FYI February 25, 2018


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On This Day

1870 – Hiram Rhodes Revels, a Republican from Mississippi, is sworn into the United States Senate, becoming the first African American ever to sit in the U.S. Congress.
Hiram Rhodes Revels (September 27, 1827[note 1] – January 16, 1901) was an American politician, a minister in the African Methodist Episcopal Church (AME), and a college administrator. Born free in North Carolina, he later lived and worked in Ohio, where he voted before the Civil War. He became the first African American and Native American to serve in the U.S. Congress when he was elected to the United States Senate as a Republican to represent Mississippi in 1870 and 1871 during the Reconstruction era.

During the American Civil War, Revels had helped organize two regiments of the United States Colored Troops and served as a chaplain. After serving in the Senate, Revels was appointed as the first president of Alcorn Agricultural and Mechanical College (now Alcorn State University) and served from 1871 to 1873 and 1876 to 1882. Later in his life, he served again as a minister.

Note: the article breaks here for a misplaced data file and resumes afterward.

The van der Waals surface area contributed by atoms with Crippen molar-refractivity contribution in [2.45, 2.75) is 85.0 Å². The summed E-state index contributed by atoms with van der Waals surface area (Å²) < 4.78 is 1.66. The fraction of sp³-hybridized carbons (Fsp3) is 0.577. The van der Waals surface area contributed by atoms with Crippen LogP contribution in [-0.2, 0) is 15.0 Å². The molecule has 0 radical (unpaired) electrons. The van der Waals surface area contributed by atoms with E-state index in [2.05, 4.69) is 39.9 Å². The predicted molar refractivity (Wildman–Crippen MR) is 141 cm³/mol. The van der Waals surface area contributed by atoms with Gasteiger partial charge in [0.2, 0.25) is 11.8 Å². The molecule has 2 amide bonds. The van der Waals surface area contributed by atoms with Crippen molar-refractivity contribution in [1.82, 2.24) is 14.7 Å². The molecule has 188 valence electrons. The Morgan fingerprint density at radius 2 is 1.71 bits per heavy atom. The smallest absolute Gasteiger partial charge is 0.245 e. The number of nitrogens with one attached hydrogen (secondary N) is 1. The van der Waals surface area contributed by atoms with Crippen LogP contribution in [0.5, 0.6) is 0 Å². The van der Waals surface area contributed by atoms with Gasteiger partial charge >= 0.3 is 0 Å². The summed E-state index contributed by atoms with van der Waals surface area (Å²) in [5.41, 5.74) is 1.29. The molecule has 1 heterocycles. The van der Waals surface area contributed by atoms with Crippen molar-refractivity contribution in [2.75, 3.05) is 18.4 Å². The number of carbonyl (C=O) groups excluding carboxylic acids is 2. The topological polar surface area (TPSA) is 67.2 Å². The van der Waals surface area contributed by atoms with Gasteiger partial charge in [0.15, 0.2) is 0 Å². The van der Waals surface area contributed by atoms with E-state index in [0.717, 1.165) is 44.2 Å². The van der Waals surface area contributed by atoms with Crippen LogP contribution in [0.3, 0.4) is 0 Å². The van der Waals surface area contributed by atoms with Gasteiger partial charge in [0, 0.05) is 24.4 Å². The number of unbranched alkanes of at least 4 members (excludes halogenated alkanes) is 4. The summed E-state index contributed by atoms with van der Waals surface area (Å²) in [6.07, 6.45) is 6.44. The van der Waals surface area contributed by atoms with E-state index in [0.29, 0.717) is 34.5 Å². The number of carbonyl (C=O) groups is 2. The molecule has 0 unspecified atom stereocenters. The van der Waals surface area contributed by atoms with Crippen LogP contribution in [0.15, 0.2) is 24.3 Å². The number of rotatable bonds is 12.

Early life and education
Revels was born free in Fayetteville, North Carolina, to free people of color, parents of African and European ancestry. He was taught by a local black woman for his early education. In 1838 he went to live with his older brother , Elias B. Revels, in Lincolnton, North Carolina, and was apprenticed as a barber in his brother’s shop. After Elias Revels died in 1841, his widow Mary transferred the shop to Hiram before she remarried-married again.[citation needed] Revels attended the Union County Quaker Seminary in Indiana, and Darke County Seminary in Ohio.[1] He was a second cousin to Lewis Sheridan Leary, one of the men who was killed taking part in John Brown’s raid on Harpers Ferry and 2 North Carolina lawyer and politician John S. Leary.[2]